Mr. Bush declares, “America is more secure.”  However, those of us at home do not necessarily feel more secure.  There are red, orange, and yellow alerts.  Offices in Washington DC are evacuated; people are in fear of a small plane approaching.  Pockets are emptied and shoes removed in order to board jumbo jet.  President Bush tours the country; he tells the people that the Patriot Act is essential.  Mr. Bush wants this law to be permanently adopted!  The loss of privacy will become our standard, all in the name of national security.  Are we more secure?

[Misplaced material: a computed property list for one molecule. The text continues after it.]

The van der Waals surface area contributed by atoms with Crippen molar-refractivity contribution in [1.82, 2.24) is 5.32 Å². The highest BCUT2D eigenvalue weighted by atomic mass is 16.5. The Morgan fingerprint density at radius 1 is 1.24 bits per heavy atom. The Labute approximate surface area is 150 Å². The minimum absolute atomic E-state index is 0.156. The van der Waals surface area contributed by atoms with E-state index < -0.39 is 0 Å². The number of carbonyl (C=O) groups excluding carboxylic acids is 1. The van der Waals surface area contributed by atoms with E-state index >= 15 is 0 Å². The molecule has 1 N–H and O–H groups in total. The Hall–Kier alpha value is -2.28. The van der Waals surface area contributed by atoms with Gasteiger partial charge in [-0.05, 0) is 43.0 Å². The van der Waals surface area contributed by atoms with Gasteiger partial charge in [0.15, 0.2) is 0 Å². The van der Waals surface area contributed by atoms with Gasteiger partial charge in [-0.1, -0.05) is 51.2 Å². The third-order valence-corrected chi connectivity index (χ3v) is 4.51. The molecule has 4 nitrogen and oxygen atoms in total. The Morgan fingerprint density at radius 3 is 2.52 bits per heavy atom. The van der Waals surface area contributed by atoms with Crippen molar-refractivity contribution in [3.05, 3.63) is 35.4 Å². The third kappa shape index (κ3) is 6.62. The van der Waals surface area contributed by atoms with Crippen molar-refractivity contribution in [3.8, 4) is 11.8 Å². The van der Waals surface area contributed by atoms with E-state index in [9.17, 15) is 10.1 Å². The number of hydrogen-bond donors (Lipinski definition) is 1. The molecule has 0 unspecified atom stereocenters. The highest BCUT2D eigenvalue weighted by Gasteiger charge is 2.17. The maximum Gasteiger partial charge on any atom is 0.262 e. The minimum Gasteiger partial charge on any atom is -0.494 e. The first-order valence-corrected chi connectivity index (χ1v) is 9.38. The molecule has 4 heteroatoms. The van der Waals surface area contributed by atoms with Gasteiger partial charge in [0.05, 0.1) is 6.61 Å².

Continually, the President and the Pentagon say that this will be a long protracted war; there is no end in sight.  Officials speculate and contemplate while bombs continue to blast.  There is no known exit strategy and the reason for entering Iraq was likely contrived.

Thus, we wonder.  What is true?  Are we a nation of reluctant warriors or a country reluctant to trust?  Is this war wise and do we want to engage?  Yes, there are reluctant recruits, those that do not desire to be warriors.  They are hesitant to believe that this war will ever end and they do not wish to lose their lives, their limbs or more, for what may not bring freedom or make us more secure.

Please visit the thoughts of Steve Soto, from The Left Coaster.  He discusses As Iraqi Army Flounders, US Army On Verge Of Staffing Crisis.